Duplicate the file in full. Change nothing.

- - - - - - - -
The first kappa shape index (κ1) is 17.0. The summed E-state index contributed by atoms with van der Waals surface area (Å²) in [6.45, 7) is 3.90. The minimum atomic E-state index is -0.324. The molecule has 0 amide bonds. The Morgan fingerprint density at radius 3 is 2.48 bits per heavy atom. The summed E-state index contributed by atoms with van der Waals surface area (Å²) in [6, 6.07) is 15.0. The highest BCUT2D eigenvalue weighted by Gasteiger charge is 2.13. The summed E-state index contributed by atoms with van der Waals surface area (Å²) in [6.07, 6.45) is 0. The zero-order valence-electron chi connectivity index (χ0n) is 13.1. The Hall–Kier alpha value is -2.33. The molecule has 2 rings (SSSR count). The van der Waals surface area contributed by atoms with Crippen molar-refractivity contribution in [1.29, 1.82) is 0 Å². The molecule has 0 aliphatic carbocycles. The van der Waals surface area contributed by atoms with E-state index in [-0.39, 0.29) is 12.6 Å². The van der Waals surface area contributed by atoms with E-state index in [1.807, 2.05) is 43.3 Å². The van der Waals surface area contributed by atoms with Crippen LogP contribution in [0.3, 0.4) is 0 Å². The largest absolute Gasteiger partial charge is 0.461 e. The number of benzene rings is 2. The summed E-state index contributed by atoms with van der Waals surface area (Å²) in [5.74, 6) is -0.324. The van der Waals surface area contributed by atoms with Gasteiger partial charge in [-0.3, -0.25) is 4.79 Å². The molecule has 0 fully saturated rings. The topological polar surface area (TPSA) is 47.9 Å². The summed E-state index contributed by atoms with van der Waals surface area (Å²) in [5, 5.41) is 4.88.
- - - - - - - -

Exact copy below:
The first kappa shape index (κ1) is 17.0. The summed E-state index contributed by atoms with van der Waals surface area (Å²) in [6.45, 7) is 3.90. The minimum atomic E-state index is -0.324. The molecule has 0 amide bonds. The Morgan fingerprint density at radius 3 is 2.48 bits per heavy atom. The summed E-state index contributed by atoms with van der Waals surface area (Å²) in [6, 6.07) is 15.0. The highest BCUT2D eigenvalue weighted by Gasteiger charge is 2.13. The summed E-state index contributed by atoms with van der Waals surface area (Å²) in [6.07, 6.45) is 0. The zero-order valence-electron chi connectivity index (χ0n) is 13.1. The Hall–Kier alpha value is -2.33. The molecule has 2 rings (SSSR count). The van der Waals surface area contributed by atoms with Crippen molar-refractivity contribution in [1.29, 1.82) is 0 Å². The molecule has 0 aliphatic carbocycles. The van der Waals surface area contributed by atoms with E-state index in [-0.39, 0.29) is 12.6 Å². The van der Waals surface area contributed by atoms with E-state index in [1.807, 2.05) is 43.3 Å². The van der Waals surface area contributed by atoms with Crippen LogP contribution in [0.3, 0.4) is 0 Å². The largest absolute Gasteiger partial charge is 0.461 e. The number of benzene rings is 2. The summed E-state index contributed by atoms with van der Waals surface area (Å²) in [5.74, 6) is -0.324. The van der Waals surface area contributed by atoms with Gasteiger partial charge in [-0.3, -0.25) is 4.79 Å². The molecule has 0 fully saturated rings. The topological polar surface area (TPSA) is 47.9 Å². The summed E-state index contributed by atoms with van der Waals surface area (Å²) in [5, 5.41) is 4.88.